Joe Biden Shouldn’t Object to Israeli Officials Accompanying Him to a Palestinian Hospital

July 15 2022

Today, President Biden is expected to visit the Augusta Victoria hospital in eastern Jerusalem, which since 1948 has provided healthcare to Palestinians under the auspices of the Lutheran World Federation. Israeli officials had wished to accompany the president, but his team denied the request. To Robert Silverman, this was an “ill-considered” decision:

First, allowing an Israeli presence on the visit is consistent with the policy of recognizing Israel’s sovereignty over Jerusalem. Conversely, denying such a presence looks like a small step toward the former U.S. policy, when the U.S. saw Jerusalem not as part of Israel but as a corpus separatum (Latin for “separated body”), whose status would be decided in future negotiations. That policy was rejected first by Congress and later by administrations of both parties. It didn’t facilitate negotiations with the Palestinians and a return to it in any form would be a surprise to all.

Second, history matters in Jerusalem. Augusta Victoria Hospital is not only an important Palestinian institution located in the city of Jerusalem. . . . Founded in 1898 by Kaiser Wilhelm as a hostel for German pilgrims and named after his wife, it . . . remained Germany’s flagship site in the Holy Land, serving as a German military hospital during World War I, a German Lutheran church and later as a Nazi Party meeting site in the 1930s. During that period, the hostel barred Jewish visitors.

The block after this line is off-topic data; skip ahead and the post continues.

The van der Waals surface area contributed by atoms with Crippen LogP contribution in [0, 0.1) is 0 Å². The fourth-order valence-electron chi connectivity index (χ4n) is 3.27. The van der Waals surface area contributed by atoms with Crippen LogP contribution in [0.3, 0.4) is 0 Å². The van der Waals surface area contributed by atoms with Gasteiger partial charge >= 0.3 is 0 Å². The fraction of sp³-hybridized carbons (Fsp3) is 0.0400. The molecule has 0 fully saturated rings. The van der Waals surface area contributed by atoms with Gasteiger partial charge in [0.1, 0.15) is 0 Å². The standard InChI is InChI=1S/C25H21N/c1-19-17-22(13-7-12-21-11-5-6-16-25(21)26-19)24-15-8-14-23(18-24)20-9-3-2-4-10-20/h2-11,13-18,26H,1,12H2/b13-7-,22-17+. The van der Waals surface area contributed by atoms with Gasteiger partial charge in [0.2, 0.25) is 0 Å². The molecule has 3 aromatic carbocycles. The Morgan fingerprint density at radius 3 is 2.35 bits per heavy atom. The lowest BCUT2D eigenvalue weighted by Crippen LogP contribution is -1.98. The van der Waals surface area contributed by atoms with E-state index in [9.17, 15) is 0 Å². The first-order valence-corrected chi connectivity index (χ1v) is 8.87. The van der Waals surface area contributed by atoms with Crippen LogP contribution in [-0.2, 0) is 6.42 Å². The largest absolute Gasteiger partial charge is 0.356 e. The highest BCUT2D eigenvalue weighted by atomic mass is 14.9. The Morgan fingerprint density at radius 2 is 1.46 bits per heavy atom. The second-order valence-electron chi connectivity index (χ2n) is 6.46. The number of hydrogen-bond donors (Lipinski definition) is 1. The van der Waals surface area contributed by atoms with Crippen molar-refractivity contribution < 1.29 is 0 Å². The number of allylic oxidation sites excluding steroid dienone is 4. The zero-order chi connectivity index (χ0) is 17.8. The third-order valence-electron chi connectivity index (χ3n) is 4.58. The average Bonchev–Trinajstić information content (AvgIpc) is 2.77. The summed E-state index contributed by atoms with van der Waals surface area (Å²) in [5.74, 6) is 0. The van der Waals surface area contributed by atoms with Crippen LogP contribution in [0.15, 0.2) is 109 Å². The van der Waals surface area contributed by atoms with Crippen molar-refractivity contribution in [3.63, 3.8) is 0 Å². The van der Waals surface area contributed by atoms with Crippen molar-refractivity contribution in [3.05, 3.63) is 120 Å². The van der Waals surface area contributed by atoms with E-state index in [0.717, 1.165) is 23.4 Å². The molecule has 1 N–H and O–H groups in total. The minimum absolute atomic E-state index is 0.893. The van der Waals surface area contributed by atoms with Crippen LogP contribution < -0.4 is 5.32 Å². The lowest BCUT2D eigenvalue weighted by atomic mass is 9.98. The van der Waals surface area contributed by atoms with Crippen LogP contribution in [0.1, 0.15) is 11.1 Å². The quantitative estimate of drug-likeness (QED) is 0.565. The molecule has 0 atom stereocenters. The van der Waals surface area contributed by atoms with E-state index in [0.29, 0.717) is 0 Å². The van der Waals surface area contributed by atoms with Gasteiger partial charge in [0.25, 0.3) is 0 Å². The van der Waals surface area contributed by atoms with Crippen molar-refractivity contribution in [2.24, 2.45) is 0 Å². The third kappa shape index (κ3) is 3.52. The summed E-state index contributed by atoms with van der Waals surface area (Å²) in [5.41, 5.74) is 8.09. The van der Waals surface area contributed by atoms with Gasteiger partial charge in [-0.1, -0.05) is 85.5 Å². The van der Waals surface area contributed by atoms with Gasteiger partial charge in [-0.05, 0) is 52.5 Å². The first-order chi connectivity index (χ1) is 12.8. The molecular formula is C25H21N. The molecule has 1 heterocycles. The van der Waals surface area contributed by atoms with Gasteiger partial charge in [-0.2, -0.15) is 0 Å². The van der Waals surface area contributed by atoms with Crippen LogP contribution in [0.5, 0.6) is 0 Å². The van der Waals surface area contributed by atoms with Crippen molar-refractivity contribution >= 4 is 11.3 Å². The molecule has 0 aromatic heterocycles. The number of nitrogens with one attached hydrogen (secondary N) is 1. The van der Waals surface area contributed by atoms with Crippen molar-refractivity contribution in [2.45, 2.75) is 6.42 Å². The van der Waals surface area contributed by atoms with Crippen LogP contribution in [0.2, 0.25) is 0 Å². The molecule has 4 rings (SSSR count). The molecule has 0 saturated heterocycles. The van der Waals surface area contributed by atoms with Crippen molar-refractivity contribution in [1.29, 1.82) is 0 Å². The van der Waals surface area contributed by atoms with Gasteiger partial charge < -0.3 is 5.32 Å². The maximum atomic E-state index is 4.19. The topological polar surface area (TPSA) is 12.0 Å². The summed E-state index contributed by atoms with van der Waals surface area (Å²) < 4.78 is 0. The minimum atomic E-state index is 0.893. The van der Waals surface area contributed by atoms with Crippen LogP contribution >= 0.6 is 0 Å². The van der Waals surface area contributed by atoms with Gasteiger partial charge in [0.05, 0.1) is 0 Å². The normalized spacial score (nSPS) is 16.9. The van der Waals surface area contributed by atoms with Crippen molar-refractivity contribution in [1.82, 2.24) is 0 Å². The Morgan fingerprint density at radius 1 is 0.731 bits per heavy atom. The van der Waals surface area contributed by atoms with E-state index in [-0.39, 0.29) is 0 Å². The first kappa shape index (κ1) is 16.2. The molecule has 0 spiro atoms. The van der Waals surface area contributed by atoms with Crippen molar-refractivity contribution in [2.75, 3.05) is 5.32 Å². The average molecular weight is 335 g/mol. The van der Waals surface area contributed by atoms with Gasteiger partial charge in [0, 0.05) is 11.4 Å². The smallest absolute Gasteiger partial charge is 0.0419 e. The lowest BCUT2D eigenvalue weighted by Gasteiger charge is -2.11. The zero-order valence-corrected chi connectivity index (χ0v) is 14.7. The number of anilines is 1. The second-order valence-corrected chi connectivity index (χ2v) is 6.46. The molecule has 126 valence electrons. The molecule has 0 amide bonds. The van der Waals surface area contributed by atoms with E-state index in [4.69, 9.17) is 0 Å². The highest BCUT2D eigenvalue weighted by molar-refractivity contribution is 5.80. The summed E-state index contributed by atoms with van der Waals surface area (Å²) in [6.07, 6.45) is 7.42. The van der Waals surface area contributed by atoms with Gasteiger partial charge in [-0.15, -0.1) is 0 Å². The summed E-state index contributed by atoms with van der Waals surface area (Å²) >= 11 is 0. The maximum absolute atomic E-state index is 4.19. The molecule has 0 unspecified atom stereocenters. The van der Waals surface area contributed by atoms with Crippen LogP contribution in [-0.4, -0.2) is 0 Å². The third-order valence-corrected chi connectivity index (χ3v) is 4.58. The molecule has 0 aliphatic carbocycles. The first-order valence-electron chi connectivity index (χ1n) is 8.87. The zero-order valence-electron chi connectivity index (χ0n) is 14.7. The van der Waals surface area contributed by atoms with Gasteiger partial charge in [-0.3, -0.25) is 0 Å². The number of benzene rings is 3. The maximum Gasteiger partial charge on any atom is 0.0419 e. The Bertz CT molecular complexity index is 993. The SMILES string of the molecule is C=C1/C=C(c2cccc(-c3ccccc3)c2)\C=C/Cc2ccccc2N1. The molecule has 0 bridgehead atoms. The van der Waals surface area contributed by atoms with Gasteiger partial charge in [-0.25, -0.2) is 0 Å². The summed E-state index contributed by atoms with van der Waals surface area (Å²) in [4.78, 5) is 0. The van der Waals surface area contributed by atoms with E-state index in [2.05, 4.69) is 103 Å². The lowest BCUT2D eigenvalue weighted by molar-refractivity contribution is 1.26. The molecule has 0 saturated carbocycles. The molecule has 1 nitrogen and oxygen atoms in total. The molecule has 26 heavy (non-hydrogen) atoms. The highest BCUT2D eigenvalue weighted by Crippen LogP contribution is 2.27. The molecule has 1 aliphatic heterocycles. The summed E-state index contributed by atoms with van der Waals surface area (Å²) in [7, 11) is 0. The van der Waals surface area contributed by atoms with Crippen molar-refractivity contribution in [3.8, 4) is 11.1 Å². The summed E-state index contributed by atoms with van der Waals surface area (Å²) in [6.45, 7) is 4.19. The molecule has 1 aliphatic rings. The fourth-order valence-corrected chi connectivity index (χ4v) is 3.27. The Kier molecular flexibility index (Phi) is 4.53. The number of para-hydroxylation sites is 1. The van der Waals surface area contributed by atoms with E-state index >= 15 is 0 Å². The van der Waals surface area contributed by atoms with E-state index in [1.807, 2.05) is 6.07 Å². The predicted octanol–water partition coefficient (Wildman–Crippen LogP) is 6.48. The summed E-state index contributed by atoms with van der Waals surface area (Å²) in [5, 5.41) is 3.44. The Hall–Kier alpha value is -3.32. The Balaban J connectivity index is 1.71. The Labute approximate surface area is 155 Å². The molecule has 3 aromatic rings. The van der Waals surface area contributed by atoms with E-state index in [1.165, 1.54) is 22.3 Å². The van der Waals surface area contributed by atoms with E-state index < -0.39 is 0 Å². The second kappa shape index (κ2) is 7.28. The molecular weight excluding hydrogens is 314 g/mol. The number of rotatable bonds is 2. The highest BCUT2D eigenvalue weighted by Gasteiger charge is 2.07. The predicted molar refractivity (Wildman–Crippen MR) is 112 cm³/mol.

This information and much more is available on Augusta Victoria’s Wikipedia site. Once again barring Jews from entering Augusta Victoria seems tin-eared public policy, not designed to influence either the Israelis or the Palestinians along the way to coexistence and eventual peace.

Read more at Jerusalem Post

More about: Jerusalem, Lutheranism, US-Israel relations

American Aid to Lebanon Is a Gift to Iran

For many years, Lebanon has been a de-facto satellite of Tehran, which exerts control via its local proxy militia, Hizballah. The problem with the U.S. policy toward the country, according to Tony Badran, is that it pretends this is not the case, and continues to support the government in Beirut as if it were a bulwark against, rather than a pawn of, the Islamic Republic:

So obsessed is the Biden administration with the dubious art of using taxpayer dollars to underwrite the Lebanese pseudo-state run by the terrorist group Hizballah that it has spent its two years in office coming up with legally questionable schemes to pay the salaries of the Lebanese Armed Forces (LAF), setting new precedents in the abuse of U.S. foreign security-assistance programs. In January, the administration rolled out its program to provide direct salary payments, in cash, to both the Lebanese Armed Forces (LAF) and the Internal Security Forces (ISF).

The scale of U.S. financing of Lebanon’s Hizballah-dominated military apparatus cannot be understated: around 100,000 Lebanese are now getting cash stipends courtesy of the American taxpayer to spend in Hizballah-land. . . . This is hardly an accident. For U.S. policymakers, synergy between the LAF/ISF and Hizballah is baked into their policy, which is predicated on fostering and building up a common anti-Israel posture that joins Lebanon’s so-called “state institutions” with the country’s dominant terror group.

The implicit meaning of the U.S. bureaucratic mantra that U.S. assistance aims to “undermine Hizballah’s narrative that its weapons are necessary to defend Lebanon” is precisely that the LAF/ISF and the Lebanese terror group are jointly competing to achieve the same goals—namely, defending Lebanon from Israel.

Read more at Tablet

More about: Hizballah, Iran, Israeli Security, Lebanon, U.S. Foreign policy